Honestly, though, his life would not be that much worse without it.  Beer changes how your brain works in the now.  For an hour or two, your perception of the world is different.  Then that sensation, like any other, slides into the past.

But, whether you drink or don’t, you can still bask later in the rosy glow of (mis)remembrance.

On Darwin and free love.

On Darwin and free love.

For the moment, let’s set aside the question of why I was reading a review titled “Plants Neither Possess nor Require Consciousness.”  Instead, I’d like to share a passage from the end of the article:

Plant neurobiologists are hardly the first biologists to ascribe consciousness, feelings, and intentionality to plants.

Erasmus Darwin, [Charles] Darwin’s grandfather and a believer in free love, was so taken with the Linnaean sexual system of classification that he wrote an epic poem, The Loves of Plants, in which he personified stamens and pistils as ‘swains’ and ‘virgins’ cavorting on their flower beds in various polygamous and polyandrous relationships.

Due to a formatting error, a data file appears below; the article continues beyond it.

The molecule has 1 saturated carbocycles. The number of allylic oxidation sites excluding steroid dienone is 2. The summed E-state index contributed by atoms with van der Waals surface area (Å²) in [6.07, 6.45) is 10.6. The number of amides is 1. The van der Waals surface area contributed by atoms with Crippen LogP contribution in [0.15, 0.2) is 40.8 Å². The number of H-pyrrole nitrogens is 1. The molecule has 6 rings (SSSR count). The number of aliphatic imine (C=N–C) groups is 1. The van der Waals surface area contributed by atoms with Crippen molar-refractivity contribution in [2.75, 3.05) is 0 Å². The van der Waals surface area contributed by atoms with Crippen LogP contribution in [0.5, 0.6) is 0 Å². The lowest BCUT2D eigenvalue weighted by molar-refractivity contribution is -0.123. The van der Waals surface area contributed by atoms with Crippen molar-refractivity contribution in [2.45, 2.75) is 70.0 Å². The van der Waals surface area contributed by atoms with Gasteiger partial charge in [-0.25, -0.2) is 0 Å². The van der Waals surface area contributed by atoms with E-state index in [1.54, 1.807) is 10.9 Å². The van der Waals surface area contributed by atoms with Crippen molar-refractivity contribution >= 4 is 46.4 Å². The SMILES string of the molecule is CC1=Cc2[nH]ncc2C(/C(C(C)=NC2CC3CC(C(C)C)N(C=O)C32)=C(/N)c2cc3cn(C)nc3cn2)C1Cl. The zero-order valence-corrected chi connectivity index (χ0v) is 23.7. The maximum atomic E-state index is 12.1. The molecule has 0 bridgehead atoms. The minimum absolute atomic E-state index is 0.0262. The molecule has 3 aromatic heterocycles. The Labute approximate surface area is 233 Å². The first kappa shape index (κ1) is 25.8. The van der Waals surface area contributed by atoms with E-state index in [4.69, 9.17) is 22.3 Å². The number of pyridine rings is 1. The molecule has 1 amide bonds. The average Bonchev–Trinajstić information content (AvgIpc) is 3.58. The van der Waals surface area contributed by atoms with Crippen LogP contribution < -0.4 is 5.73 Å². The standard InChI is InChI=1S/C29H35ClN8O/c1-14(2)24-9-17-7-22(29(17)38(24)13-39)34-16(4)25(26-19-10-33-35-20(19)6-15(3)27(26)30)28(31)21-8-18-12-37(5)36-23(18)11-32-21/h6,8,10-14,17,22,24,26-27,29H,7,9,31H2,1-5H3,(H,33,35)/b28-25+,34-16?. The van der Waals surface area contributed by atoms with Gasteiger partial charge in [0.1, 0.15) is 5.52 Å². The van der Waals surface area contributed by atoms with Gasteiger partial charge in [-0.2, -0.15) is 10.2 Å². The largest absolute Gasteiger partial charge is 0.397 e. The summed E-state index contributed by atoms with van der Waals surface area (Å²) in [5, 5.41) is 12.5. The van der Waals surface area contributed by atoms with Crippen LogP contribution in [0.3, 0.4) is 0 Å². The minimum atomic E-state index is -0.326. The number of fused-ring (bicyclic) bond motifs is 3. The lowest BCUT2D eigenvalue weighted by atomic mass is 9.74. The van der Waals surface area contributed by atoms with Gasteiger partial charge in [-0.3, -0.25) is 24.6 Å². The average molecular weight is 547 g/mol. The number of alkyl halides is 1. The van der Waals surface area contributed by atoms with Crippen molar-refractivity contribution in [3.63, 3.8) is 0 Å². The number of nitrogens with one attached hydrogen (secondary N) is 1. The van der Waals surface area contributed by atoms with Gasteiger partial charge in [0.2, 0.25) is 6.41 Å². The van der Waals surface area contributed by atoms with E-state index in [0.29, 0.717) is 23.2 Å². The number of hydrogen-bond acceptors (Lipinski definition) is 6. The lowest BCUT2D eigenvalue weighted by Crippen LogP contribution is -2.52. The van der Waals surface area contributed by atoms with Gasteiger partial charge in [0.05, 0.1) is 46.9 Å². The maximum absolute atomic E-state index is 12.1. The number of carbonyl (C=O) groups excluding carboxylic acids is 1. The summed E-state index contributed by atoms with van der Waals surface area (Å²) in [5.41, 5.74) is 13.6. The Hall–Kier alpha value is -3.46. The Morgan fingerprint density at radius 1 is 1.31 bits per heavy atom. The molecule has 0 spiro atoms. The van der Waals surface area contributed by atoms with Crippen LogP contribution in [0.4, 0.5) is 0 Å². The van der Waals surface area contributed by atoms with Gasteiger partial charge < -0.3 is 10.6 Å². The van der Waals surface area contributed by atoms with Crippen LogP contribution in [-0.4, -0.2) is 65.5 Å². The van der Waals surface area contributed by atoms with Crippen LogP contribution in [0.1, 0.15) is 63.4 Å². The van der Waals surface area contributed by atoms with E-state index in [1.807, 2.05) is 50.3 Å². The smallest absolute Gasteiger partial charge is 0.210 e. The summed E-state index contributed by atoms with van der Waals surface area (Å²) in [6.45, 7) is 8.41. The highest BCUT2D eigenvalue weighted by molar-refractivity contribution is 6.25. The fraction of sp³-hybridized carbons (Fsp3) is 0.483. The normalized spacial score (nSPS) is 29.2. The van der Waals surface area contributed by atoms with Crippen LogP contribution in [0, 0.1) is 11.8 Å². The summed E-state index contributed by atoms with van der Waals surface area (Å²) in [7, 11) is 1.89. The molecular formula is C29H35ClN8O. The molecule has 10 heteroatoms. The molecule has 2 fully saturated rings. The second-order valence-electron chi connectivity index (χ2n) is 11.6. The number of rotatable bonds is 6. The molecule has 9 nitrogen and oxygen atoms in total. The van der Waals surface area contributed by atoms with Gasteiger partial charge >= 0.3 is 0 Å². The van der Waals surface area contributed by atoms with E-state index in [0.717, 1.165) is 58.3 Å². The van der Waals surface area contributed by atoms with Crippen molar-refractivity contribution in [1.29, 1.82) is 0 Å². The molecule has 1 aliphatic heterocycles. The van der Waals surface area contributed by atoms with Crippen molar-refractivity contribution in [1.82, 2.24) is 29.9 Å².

Maybe you were startled, just now, to learn about the existence of risqué plant poetry.  Do some people log onto Literotica to read about daffodils or ferns?

But what caught my attention was Erasmus Darwin’s designation as a believer in free love. 

In a flash, an entire essay composed itself in my mind.  Charles Darwin’s grandfather was a polyamorist!  Suddenly, the origin of The Origin of the Species made so much more sense!  After all, exposure to polyamory could help someone notice evolution by natural selection.  An essential component of polyamory is freedom of choice – during the 1800s, when nobody had access to effective birth control, people might wind up having children with any of their partners, not just the one with whom they were bound in a legally-recognized and church-sanctioned marriage.